[02:50:47] VAUSE: A short break. When we come back, do you remember on the campaign trail, Donald Trump promised there was going to be a lot of winning, a lot, a lot of winning.

SESAY: A lot of winning.

VAUSE: A lot of winning. Now some are turning those words into some winning insults.


VAUSE: Donald Trump, he likes to win. He says he wins a lot until he loses.

SESAY: Well, the failure of the Republican's health care bill has some critics using the U.S. president's winning catchphrase to mock him.

VAUSE: Big league.

SESAY: Here's Jeanne Moos.


JEANNE MOOS, CNN NATIONAL CORRESPONDENT (voice-over): When critics make fun of President Trump losing, their favorite ammunition is his boasting about winning.

DONALD TRUMP, PRESIDENT OF THE UNITED STATES: We're going to win so much you may even get tired of winning.

You may get bore would winning. You're going to get so sick and tired of winning.

UNIDENTIFIED FEMALE: So America, are you tired of winning yet? So much winning, winning.

MOOS: Even this Republican strategist couldn't resist.

UNIDENTIFIED REPUBLICAN STRATEGIST: Besides of being sick and tired of all this failing.

MOOS: Tweeted one critic, "So when exactly does the winning start?" Followed by a list of Trump setbacks.

The parody account for Donald J. Rump tweeted, "I'm really getting sick of winning, it's overrated."

All comedian, Bill Maher, had to do was play the video.

TRUMP: It's too much winning. We can't take it anymore.


REPORTERM: And shake his head.

(on camera): There is one other guy who made winning his catchphrase, but it ended up catching up with him.

UNIDENTIFIED ACTOR: Wow, winning, winning.

MOOS (voice-over): You know what also isn't winning, giving the White House briefing with something stuck in your teeth.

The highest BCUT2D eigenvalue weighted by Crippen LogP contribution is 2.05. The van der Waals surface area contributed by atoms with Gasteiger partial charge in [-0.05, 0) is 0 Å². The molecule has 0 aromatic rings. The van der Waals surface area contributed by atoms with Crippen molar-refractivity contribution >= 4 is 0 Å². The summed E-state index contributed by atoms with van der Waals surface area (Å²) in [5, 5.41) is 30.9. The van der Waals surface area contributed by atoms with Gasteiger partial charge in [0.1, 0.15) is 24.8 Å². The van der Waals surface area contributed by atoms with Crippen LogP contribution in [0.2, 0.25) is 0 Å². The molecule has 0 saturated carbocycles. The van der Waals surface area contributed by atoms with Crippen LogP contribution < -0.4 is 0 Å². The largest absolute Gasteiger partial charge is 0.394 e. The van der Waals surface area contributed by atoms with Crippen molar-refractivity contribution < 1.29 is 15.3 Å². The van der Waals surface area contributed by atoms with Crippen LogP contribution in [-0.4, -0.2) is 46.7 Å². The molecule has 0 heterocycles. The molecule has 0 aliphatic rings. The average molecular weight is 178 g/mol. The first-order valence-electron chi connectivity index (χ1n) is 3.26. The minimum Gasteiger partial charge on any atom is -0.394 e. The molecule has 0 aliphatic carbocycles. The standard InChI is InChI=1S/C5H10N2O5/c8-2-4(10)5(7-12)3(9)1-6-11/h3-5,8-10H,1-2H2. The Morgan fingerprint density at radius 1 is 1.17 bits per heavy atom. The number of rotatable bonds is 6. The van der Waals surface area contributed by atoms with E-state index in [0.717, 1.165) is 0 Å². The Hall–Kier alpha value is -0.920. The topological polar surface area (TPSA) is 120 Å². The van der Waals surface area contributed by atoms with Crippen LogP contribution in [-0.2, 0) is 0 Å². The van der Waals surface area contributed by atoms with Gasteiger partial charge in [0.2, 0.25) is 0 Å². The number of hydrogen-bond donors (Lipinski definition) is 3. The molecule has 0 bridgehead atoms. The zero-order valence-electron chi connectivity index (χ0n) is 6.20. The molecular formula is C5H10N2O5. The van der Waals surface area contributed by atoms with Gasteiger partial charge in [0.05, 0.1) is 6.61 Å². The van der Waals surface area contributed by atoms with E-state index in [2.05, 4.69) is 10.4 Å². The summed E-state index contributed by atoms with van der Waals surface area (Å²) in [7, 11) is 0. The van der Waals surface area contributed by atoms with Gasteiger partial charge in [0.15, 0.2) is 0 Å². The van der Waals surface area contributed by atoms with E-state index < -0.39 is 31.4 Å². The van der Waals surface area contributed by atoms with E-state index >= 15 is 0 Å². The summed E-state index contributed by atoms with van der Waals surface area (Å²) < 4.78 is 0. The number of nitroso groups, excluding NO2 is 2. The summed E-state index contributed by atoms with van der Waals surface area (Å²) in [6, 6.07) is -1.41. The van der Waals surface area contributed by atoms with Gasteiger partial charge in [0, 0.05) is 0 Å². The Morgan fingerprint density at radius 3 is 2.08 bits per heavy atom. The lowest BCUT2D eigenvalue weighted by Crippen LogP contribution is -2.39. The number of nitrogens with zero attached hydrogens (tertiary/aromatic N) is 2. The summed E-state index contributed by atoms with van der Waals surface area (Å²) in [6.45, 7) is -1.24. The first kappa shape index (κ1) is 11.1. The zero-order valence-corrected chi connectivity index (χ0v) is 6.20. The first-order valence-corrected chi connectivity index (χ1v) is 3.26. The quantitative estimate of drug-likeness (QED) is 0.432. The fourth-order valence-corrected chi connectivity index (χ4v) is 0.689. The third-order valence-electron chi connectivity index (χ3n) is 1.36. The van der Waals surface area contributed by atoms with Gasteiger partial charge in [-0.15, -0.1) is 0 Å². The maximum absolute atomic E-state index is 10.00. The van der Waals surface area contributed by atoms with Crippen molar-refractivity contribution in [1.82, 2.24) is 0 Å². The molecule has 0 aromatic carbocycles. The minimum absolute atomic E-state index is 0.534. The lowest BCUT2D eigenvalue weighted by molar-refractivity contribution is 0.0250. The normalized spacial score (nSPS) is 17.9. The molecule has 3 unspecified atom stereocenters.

"Sean Spicer's teeth are a sanctuary city for spinach," snarked one viewer.

MOOS: Tweeted another, "It's appropriate that @pressec has lettuce in his teeth since he speaks in word salads."

And no one bothered to speak up as they did --

UNIDENTIFIED REPORTER: Your pin is upside-down, Sean.

MOOS: -- when Spicer wore his flag pin upside down.

Also, not winning, the little portable desk --

TRUMP: This is smallest desk I've ever seen.


MOOS: -- the president had to use to sign bills in the Roosevelt Room.

Not quite as small --

(LAUGHTER) -- as the one presidential impersonator, Alec Baldwin, was relegated to on "SNL."

To this president, size matters, and winning is how he sizes himself up.

TRUMP: Please, Mr. President, we don't want to win anymore.

MOOS: Jeanne Moos, CNN --

TRUMP: You're driving us crazy.

MOOS: -- New York.


SESAY: Poor Sean Spicer.

VAUSE: It hasn't even been 100 days yet.

SESAY: Buckle up.

You're watching CNN NEWSROOM, live from Los Angeles. I'm Isha Sesay.

VAUSE: I'm John Vause.

The NEWSROOM continues next with Rosemary Church.


[03:00:12] ROSEMARY CHURCH, CNN ANCHOR: He's one of the top lawmakers investigating --